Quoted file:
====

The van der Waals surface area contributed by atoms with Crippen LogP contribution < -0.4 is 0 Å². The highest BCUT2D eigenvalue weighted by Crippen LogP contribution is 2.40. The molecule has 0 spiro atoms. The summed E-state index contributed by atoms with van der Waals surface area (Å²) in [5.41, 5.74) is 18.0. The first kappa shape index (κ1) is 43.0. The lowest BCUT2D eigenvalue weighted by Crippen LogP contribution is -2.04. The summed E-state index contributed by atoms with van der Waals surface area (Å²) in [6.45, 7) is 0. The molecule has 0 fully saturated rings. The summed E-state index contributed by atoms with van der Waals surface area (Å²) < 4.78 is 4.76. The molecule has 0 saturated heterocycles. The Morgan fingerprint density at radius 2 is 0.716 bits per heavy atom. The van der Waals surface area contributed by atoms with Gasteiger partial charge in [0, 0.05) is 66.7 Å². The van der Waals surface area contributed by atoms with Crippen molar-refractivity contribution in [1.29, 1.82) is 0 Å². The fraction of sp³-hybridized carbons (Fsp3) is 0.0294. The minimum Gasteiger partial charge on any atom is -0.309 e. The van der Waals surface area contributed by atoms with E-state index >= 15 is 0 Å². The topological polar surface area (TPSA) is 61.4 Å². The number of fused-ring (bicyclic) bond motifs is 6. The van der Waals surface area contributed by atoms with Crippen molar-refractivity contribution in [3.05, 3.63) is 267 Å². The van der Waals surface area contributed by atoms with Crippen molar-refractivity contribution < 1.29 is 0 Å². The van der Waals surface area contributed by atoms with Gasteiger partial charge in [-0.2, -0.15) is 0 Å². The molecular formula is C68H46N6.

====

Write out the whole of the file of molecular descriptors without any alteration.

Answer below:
The van der Waals surface area contributed by atoms with Crippen LogP contribution < -0.4 is 0 Å². The highest BCUT2D eigenvalue weighted by Crippen LogP contribution is 2.40. The molecule has 0 spiro atoms. The summed E-state index contributed by atoms with van der Waals surface area (Å²) in [5.41, 5.74) is 18.0. The first kappa shape index (κ1) is 43.0. The lowest BCUT2D eigenvalue weighted by Crippen LogP contribution is -2.04. The summed E-state index contributed by atoms with van der Waals surface area (Å²) in [6.45, 7) is 0. The molecule has 0 fully saturated rings. The summed E-state index contributed by atoms with van der Waals surface area (Å²) < 4.78 is 4.76. The molecule has 0 saturated heterocycles. The Morgan fingerprint density at radius 2 is 0.716 bits per heavy atom. The van der Waals surface area contributed by atoms with Gasteiger partial charge in [0, 0.05) is 66.7 Å². The van der Waals surface area contributed by atoms with Crippen molar-refractivity contribution in [1.29, 1.82) is 0 Å². The fraction of sp³-hybridized carbons (Fsp3) is 0.0294. The minimum Gasteiger partial charge on any atom is -0.309 e. The van der Waals surface area contributed by atoms with E-state index >= 15 is 0 Å². The topological polar surface area (TPSA) is 61.4 Å². The number of fused-ring (bicyclic) bond motifs is 6. The van der Waals surface area contributed by atoms with Crippen molar-refractivity contribution in [3.05, 3.63) is 267 Å². The van der Waals surface area contributed by atoms with Crippen molar-refractivity contribution < 1.29 is 0 Å². The van der Waals surface area contributed by atoms with Gasteiger partial charge in [-0.2, -0.15) is 0 Å². The molecular formula is C68H46N6.